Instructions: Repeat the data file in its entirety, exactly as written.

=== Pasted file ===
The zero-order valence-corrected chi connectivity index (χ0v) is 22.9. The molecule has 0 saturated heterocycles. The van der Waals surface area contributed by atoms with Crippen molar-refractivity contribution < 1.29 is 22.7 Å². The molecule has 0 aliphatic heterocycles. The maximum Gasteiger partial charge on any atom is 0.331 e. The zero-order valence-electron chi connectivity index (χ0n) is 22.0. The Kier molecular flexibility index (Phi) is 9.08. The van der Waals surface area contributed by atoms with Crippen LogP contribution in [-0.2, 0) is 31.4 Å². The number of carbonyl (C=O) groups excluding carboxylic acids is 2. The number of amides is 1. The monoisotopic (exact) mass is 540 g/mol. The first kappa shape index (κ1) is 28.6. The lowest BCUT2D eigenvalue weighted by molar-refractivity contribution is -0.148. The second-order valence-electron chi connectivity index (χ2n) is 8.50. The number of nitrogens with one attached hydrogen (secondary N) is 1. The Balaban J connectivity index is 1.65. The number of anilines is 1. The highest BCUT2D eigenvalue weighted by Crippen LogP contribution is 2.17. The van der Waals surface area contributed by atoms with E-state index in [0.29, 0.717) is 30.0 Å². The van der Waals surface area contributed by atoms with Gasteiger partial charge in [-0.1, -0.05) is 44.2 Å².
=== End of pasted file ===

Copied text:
The zero-order valence-corrected chi connectivity index (χ0v) is 22.9. The molecule has 0 saturated heterocycles. The van der Waals surface area contributed by atoms with Crippen molar-refractivity contribution < 1.29 is 22.7 Å². The molecule has 0 aliphatic heterocycles. The maximum Gasteiger partial charge on any atom is 0.331 e. The zero-order valence-electron chi connectivity index (χ0n) is 22.0. The Kier molecular flexibility index (Phi) is 9.08. The van der Waals surface area contributed by atoms with Crippen LogP contribution in [-0.2, 0) is 31.4 Å². The number of carbonyl (C=O) groups excluding carboxylic acids is 2. The number of amides is 1. The monoisotopic (exact) mass is 540 g/mol. The first kappa shape index (κ1) is 28.6. The lowest BCUT2D eigenvalue weighted by molar-refractivity contribution is -0.148. The second-order valence-electron chi connectivity index (χ2n) is 8.50. The number of nitrogens with one attached hydrogen (secondary N) is 1. The Balaban J connectivity index is 1.65. The number of anilines is 1. The highest BCUT2D eigenvalue weighted by Crippen LogP contribution is 2.17. The van der Waals surface area contributed by atoms with E-state index in [0.29, 0.717) is 30.0 Å². The van der Waals surface area contributed by atoms with Gasteiger partial charge in [-0.1, -0.05) is 44.2 Å².